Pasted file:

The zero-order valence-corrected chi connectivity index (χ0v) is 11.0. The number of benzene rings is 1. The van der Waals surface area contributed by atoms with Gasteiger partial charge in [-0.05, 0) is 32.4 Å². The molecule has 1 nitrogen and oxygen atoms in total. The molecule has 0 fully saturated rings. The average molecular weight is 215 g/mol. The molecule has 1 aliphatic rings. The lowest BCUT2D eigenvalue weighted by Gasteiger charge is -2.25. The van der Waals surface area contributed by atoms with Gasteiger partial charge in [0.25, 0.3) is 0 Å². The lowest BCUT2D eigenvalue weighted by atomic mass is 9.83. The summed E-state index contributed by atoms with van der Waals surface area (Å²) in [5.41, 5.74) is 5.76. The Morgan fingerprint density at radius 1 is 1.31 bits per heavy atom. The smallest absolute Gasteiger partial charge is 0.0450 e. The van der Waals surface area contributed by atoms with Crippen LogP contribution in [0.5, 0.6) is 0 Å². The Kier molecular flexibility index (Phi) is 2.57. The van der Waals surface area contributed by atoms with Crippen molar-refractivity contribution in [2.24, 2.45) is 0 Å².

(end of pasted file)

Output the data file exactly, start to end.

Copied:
The zero-order valence-corrected chi connectivity index (χ0v) is 11.0. The number of benzene rings is 1. The van der Waals surface area contributed by atoms with Gasteiger partial charge in [-0.05, 0) is 32.4 Å². The molecule has 1 nitrogen and oxygen atoms in total. The molecule has 0 fully saturated rings. The average molecular weight is 215 g/mol. The molecule has 1 aliphatic rings. The lowest BCUT2D eigenvalue weighted by Gasteiger charge is -2.25. The van der Waals surface area contributed by atoms with Gasteiger partial charge in [0.25, 0.3) is 0 Å². The lowest BCUT2D eigenvalue weighted by atomic mass is 9.83. The summed E-state index contributed by atoms with van der Waals surface area (Å²) in [5.41, 5.74) is 5.76. The Morgan fingerprint density at radius 1 is 1.31 bits per heavy atom. The smallest absolute Gasteiger partial charge is 0.0450 e. The van der Waals surface area contributed by atoms with Crippen LogP contribution in [0.5, 0.6) is 0 Å². The Kier molecular flexibility index (Phi) is 2.57. The van der Waals surface area contributed by atoms with Crippen molar-refractivity contribution in [2.24, 2.45) is 0 Å².